As I reported earlier this month, I decided to spend February doing my own personal NaNoWriMo and write a novel within 30 days. As of late Thursday night, I finally crossed the 50,000 word threshold, a full day ahead of schedule. (cue golf clap) I don’t know if the book I wrote is any good, but I wrote the damn thing, and that’s all that really matters. Now that I’ve had a few day to decompress, here are some thoughts I have on the experience for those of you who may be curious.
-Last week I found myself daydreaming about getting back to writing. Strangely enough, this month has felt like a ‘month off’ of sorts, as I haven’t worked on any of the many scripts that I’ve been tinkering with for the past year or so. Also, I haven’t written hardly anything with pen and paper, which is my typical writing tool of choice.
-The last week was easily the most grueling as a result of getting sick a second time in a row. I had more than one night where I sat myself in front of the computer and couldn’t think straight enough to even write my name.
-It felt strange to celebrate finishing the first draft of something. I’m a big believer in rewriting, so I generally won’t tell anybody I’m done with a project until I’ve done at least two rewrites.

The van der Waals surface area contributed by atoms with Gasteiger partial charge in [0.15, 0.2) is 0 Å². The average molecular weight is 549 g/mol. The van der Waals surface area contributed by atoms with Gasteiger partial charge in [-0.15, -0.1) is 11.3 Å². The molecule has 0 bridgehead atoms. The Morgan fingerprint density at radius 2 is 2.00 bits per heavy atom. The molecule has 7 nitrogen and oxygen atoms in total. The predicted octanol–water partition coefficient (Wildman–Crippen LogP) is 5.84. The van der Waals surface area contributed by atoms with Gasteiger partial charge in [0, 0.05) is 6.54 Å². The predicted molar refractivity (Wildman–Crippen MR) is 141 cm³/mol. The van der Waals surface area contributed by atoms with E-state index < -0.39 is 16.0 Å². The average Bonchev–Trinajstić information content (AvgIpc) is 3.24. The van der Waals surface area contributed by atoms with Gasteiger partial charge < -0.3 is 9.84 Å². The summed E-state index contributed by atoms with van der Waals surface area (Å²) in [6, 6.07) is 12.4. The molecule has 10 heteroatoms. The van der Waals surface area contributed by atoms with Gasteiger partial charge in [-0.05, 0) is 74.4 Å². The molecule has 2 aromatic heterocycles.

-If you’re a writer, I can’t recommend a NaNoWriMo type experience enough. Even if you write something that’s complete garbage, it’s a huge ego boost to know that you’re capable of actually writing a novel.
-Writing this much so fast allowed me a chance to play around with a few narrative techniques that I’ve been wanting more experience in. I generally don’t write in the first person, and the majority of The Sausage King was in exactly that.
-For the first week’s worth of writing, I leaned hard on swearing. For some reason, it helped me give myself momentum, and I wanted to get it out of my system before I started up on a children’s novel. However, I quickly tired of it and dropped it from the book, and I’ll probably take it out completely during the rewrites. I’m glad I got it out of my system, but it’s one of those things that can be exhausting to read.
-I realized that I hate writing court scenes, and ended up writing around nearly every single one that popped up.
-1,700 words a day is almost the perfect amount of writing for me. It’s enough that I’m forced to actually set aside time to write, focus, and get into a nice flow, but not so long as to completely exhaust me when I’m not feeling like writing. I think the most I’ve managed to write in a day is 4,000 words max, but generally I crashed after 2,000 words.
I think that’s it for now. Nothing too deep or spectacular. The official book of NaNoWriMo makes this to out be a fairly life changing event, but I think that goes more for people who aren’t already writing on a regular basis. As for me, I’m just satisfied that I was able to get in some much needed practice with narrative fiction quickly, and now I can move on to other things. Like updating this site.